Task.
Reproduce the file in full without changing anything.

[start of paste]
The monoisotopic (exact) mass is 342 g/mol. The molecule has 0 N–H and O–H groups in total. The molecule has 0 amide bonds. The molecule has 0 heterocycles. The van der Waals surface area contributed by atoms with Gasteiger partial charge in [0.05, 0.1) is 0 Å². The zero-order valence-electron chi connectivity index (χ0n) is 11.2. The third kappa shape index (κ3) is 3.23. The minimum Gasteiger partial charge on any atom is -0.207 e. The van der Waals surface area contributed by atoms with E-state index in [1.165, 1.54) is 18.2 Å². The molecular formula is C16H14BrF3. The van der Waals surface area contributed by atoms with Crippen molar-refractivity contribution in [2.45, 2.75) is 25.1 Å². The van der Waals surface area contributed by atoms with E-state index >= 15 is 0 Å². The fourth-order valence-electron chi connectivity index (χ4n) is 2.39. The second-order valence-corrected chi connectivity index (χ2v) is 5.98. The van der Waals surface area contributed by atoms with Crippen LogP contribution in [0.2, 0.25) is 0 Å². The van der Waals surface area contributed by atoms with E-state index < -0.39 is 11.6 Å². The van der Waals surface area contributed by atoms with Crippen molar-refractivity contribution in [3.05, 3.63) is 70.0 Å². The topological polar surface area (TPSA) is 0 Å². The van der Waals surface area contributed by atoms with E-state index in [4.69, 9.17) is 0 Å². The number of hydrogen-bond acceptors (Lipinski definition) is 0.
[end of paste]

The monoisotopic (exact) mass is 342 g/mol. The molecule has 0 N–H and O–H groups in total. The molecule has 0 amide bonds. The molecule has 0 heterocycles. The van der Waals surface area contributed by atoms with Gasteiger partial charge in [0.05, 0.1) is 0 Å². The zero-order valence-electron chi connectivity index (χ0n) is 11.2. The third kappa shape index (κ3) is 3.23. The minimum Gasteiger partial charge on any atom is -0.207 e. The van der Waals surface area contributed by atoms with E-state index in [1.165, 1.54) is 18.2 Å². The molecular formula is C16H14BrF3. The van der Waals surface area contributed by atoms with Crippen molar-refractivity contribution in [2.45, 2.75) is 25.1 Å². The van der Waals surface area contributed by atoms with E-state index >= 15 is 0 Å². The fourth-order valence-electron chi connectivity index (χ4n) is 2.39. The second-order valence-corrected chi connectivity index (χ2v) is 5.98. The van der Waals surface area contributed by atoms with Crippen LogP contribution in [0.2, 0.25) is 0 Å². The van der Waals surface area contributed by atoms with E-state index < -0.39 is 11.6 Å². The van der Waals surface area contributed by atoms with Crippen molar-refractivity contribution in [3.05, 3.63) is 70.0 Å². The topological polar surface area (TPSA) is 0 Å². The van der Waals surface area contributed by atoms with E-state index in [4.69, 9.17) is 0 Å². The number of hydrogen-bond acceptors (Lipinski definition) is 0.